Goat Birth on the Farm

  What a great way to launch into the Christmas season, by welcoming new kids to the farm! Plum Bush B Eliza Jane, (Lizzie) gave us triplets on the evening of November 30. I mistakenly assumed that Lizzie was only carrying twins, so we were pleasantly surprised to realize that she was delivering a third kid.   Unfortunately, kid 3 was presenting with his chin tucked. Both front feet presented as expected, but the cute little nose, which should have been coming along with them, was alarmingly absent. Lizzie was not making much progress so I had to examine what was going on in the birth canaI and became a bit nervous when upon feeling for a nose, I instead felt the hard top of a head, and then eye sockets!

Instead of trying to pull the kid, I knew it was best to try to gently push him back, and pull his chin up if possible. I did manage to manipulate him a bit, but as I was doing so Lizzie pushed again, and birthed the kid ears first. I have never had this happen before, but thankfully everything was fine! It was a stressful birth for the kid and there was quite a bit of meconium present in the sac, but all is well and we have 3 healthy kids on the ground!

This late November birth is the start of our fourth kidding season here on Plum Bush Farm. I am thankful that we have encountered very few kidding issues up to this point with our Nigerian Dwarf Does. I do believe Lizzie could have delivered this kid on her own eventually, but it is always best to be present when your does are giving birth if possible. The kid was obviously already stressed, as was the momma goat, so anything I could do to help her out was essential to a good outcome. There is nothing like real life experience to learn from , but here are a few things that are helpful to know as you go into the kidding season!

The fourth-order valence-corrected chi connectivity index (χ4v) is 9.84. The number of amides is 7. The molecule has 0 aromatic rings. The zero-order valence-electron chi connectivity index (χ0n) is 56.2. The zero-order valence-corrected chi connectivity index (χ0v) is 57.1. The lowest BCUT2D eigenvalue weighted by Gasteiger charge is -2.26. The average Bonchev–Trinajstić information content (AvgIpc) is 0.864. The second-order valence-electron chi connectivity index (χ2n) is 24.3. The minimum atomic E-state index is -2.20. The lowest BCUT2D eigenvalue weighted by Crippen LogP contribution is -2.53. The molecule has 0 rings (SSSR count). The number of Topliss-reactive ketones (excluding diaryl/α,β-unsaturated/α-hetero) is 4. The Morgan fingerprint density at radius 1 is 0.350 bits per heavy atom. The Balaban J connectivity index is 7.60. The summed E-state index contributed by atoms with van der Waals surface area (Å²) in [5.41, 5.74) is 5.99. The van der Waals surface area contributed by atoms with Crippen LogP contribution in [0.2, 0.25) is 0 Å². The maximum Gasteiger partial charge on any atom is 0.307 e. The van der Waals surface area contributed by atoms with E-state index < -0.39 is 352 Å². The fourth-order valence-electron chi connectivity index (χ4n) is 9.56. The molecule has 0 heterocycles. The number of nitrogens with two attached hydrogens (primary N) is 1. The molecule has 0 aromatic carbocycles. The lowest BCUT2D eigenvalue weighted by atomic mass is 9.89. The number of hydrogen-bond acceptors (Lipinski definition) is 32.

Tips for helping your doe have a successful birth:

  •  Have some essentials on hand… old towels or rags are good for helping get the kids dry, especially if it is cold out. Some suggest having a kid puller ( I’ve heard the the Kellie’s kid puller is a very good one). Other things that are recommended to have are nitrile gloves and a lubricant in case you have to reposition kids, iodine dip for dipping cords, and a hair dryer to dry kids quickly in more extreme cold.
  • 99% of the time my does do not need assistance at all but I make sure the kid’s airways are clear of mucous and the momma is cleaning them.
  • Take note of how long the doe has been actively pushing. A good rule of thumb is that she should deliver within 30 minutes of her first active pushes. If it goes beyond that time, it is likely she will need a little assistance.
  •  Try to stay calm if you realize something is going wrong, or that you are going to have to assist your doe. I think this is especially hard for us beginners. I was on the verge of tears, when I realized the kid I talked about earlier was malpositioned.
  • Have a helper during kidding season even if it’s just someone you know you can call on at a moments notice. My husband was here, and that helped me think a little more clearly and be more confident.
  • Have a backup plan if you don’t know what to do. Mine is to call my vet, but if that is not an option, I would call the breeder I have purchased goats from previously, or friend or neighbor who has experience with goats or at least some kind of livestock. I am also part of a facebook group that is usually able to offer advice almost instantly.

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